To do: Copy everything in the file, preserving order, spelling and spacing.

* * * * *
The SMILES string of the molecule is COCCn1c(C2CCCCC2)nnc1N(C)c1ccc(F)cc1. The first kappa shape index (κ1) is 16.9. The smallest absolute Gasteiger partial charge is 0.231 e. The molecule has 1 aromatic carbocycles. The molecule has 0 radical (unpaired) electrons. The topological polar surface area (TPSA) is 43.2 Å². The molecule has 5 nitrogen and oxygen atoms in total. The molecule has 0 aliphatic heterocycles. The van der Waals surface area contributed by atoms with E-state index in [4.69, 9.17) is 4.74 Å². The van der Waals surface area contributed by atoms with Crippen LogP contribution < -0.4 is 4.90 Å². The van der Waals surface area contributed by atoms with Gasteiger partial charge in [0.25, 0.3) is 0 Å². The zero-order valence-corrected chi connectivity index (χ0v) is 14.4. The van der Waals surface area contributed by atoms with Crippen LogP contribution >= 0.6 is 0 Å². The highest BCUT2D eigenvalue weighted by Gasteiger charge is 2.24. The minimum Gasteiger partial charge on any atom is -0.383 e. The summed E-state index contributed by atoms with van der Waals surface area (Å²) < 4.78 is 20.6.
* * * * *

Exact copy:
The SMILES string of the molecule is COCCn1c(C2CCCCC2)nnc1N(C)c1ccc(F)cc1. The first kappa shape index (κ1) is 16.9. The smallest absolute Gasteiger partial charge is 0.231 e. The molecule has 1 aromatic carbocycles. The molecule has 0 radical (unpaired) electrons. The topological polar surface area (TPSA) is 43.2 Å². The molecule has 5 nitrogen and oxygen atoms in total. The molecule has 0 aliphatic heterocycles. The van der Waals surface area contributed by atoms with E-state index in [4.69, 9.17) is 4.74 Å². The van der Waals surface area contributed by atoms with Crippen LogP contribution < -0.4 is 4.90 Å². The van der Waals surface area contributed by atoms with Gasteiger partial charge in [0.25, 0.3) is 0 Å². The zero-order valence-corrected chi connectivity index (χ0v) is 14.4. The van der Waals surface area contributed by atoms with Crippen LogP contribution >= 0.6 is 0 Å². The highest BCUT2D eigenvalue weighted by Gasteiger charge is 2.24. The minimum Gasteiger partial charge on any atom is -0.383 e. The summed E-state index contributed by atoms with van der Waals surface area (Å²) < 4.78 is 20.6.